When u stop for more than five minutes take boots and socks off let all that moisture out of your boots check feet also before u start walking apply plaster tape around your heels and other places you get blisters socks will rub the tape rather than your skin
I didnít do any walking to train before hand because itís just walking youíll get fit along the way but I did do a few hundred squats a day throughout the days months beforehand just for all the steps on the Cornish path 👍😅
I fell over and slipped more in Cornwall than any other place be careful on them Rocky steps take time no rush
Scotlandís whw is not harder than any other part of the walk just take your time make sure you got good footing use the walking pole I actually was more knackered in the Shropshire hills on offas dyke than anywhere else 🤷‍♂️
My packing list was 2 t- shirts 2 boxer shorts wear one wash one 3 pairs socks wear one wash one 1 pair for sleeping bag only berghuas gortex paclite jacket and trousers. Wore one pair of trousers all the way washed now and again🤷‍♂️In rivers 1 warm rab top,sleeping bag,air bed,tent,stove,gas,one pot,spork,head torch,power bank,headphones,gaffer tape pocket knife,1 litre water bottle 3 small army can openers,most of it is over 10 years old.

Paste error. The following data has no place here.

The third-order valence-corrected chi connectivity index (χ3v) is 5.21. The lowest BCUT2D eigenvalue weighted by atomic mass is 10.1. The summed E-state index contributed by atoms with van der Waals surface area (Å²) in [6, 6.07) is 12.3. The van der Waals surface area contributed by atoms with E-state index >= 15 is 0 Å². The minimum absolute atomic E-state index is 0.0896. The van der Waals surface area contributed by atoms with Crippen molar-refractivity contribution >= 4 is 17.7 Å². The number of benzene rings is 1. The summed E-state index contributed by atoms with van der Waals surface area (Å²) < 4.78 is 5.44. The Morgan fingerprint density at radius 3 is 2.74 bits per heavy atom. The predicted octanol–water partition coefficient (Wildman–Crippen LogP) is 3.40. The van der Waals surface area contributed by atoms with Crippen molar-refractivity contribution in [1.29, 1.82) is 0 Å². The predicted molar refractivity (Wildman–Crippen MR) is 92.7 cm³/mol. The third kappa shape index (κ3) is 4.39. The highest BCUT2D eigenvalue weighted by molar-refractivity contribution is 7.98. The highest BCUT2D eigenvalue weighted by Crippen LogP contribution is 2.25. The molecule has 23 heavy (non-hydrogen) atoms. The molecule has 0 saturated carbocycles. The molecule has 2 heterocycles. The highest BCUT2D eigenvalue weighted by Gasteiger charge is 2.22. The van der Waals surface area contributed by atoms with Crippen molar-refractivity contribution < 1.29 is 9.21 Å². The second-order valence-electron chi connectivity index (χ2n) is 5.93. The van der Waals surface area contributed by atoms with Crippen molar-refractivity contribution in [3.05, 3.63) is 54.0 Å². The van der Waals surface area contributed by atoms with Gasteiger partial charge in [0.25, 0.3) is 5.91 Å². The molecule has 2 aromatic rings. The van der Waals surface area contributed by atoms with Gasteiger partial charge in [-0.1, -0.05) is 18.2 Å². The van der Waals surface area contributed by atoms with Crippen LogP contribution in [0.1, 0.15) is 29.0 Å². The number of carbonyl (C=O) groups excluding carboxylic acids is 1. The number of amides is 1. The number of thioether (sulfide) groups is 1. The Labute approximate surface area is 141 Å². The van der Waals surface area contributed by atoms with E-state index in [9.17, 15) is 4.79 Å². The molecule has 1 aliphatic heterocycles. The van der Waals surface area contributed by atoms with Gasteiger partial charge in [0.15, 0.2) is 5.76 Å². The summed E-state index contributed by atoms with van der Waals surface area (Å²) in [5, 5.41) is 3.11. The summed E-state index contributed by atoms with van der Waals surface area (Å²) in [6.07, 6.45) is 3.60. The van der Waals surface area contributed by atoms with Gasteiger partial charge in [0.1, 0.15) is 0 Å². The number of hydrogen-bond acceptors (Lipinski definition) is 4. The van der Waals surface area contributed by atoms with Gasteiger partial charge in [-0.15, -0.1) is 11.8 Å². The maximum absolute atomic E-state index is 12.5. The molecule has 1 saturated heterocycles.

Take plenty of photos
Every time you have a tough climb stop and look back on the way up and at the top.
Use your pole to keep young bullish cows at bay.. also run like hell at times most cows were ok but some are mad
😅
watch your nuts on them electric fences
Proper Eccles cakes 👍
Camp near rivers if you can stick feet in cold water takes all your pains away
Donít have targets for the day just walk and take in the the great scenery
Donít think of the miles youíll be sad when you reach the top.
Have change in your pocket for honesty boxes
Donít fall asleep in a church and get locked in 🙃 ( got out side door) in morning
Donít sleep in a graveyard were the bell rings on the hour every hour thru the night
If you camp on sand have a spare toothbrush to clean the zips on tent
Donít camp next too hundreds of cockerels if you want a lay in


Cornish steps
Pen y Ghent
Rocks along river tees and up to reservoir